Friday was a really great dinner followed by the musical version of Sister Act. What a fabulously fun show just before Christmas. I don’t know what it is about singing nuns but they have a certain something that makes everyone happy. On Saturday we had our departmental Christmas party and for the first time we were requested to wear outfits. The rather flamboyant “Gary” whom you have met in previous videos insisted upon this and it would be fair to say there was some reluctance. Such is the nature of our team that every single person nonetheless rose to the occasion and it may be strange to say so about something so seemingly trivial, but I felt proud of them. It just seemed to me that this stood testament to the fact that ultimately everyone embodies the team spirit and as their leader, I can’t want anything more from them than that. The following day was the Christmas function of another department in which we also work. It was out in the country at their director’s home and was a lovely informal and relaxed affair with great weather, company and food complete with a bouncy castle fire engine and tractor rides for the children. Finally, after all these functions I had a well earned day off partying and then yesterday, again, there was another evening do for yet another team to which I contribute. Again, more lovely people who were generous hosts and with whom I am delighted to work.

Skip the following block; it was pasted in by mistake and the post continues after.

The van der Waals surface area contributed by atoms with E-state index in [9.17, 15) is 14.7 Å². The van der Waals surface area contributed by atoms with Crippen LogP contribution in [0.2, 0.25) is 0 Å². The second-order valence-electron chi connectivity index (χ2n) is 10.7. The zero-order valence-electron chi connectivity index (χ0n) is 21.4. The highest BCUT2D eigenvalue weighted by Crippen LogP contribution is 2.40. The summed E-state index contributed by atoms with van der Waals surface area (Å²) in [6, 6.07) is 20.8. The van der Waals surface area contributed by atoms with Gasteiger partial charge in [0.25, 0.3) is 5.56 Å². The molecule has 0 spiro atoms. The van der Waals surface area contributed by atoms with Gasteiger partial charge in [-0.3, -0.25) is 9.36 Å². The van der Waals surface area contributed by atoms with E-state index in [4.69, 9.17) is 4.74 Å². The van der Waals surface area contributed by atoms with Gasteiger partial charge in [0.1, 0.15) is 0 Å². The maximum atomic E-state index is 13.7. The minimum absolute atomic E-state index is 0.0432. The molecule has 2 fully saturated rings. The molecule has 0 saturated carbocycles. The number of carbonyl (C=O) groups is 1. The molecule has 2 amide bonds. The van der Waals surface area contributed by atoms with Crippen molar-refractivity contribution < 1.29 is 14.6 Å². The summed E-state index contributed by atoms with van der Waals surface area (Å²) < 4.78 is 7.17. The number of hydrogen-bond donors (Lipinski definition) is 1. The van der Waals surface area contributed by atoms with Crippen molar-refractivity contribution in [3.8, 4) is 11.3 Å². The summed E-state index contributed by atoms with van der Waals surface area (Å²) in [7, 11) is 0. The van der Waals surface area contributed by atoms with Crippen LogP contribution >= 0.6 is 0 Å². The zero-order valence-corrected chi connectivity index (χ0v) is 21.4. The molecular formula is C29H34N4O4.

So, throughout all of this, how has the cycling been going? Well I have been out on the bike a few times and done more of the same which basically means I have again mainly cycled on the flat. I feel like I can build up distance but I am still fretting about hills and gears. In the gym, my training sessions are now focussed on improving my cardio abilities in readiness and we have been pushing the tension on the static bike in multiple short stints followed by going all out on the rowing machine. I’d secretly rather do the cardio work than kettle bell swings anyway but don’t tell my trainer this. A colleague at work who is a triathlete has offered to take me cycling over Christmas to show me how to deal with the gears. This is terribly kind but also incredibly scary. The man is a machine and I cannot imagine how embarrassed I will feel donning my lycra and showing myself up in front of him. Hopefully he will forget this kind offer… However, today I have had a minor achievement. I won’t spoil all but will let you watch the video which describes it. Suffice it to say that the title of this post gives it away and you’ll be proud of me.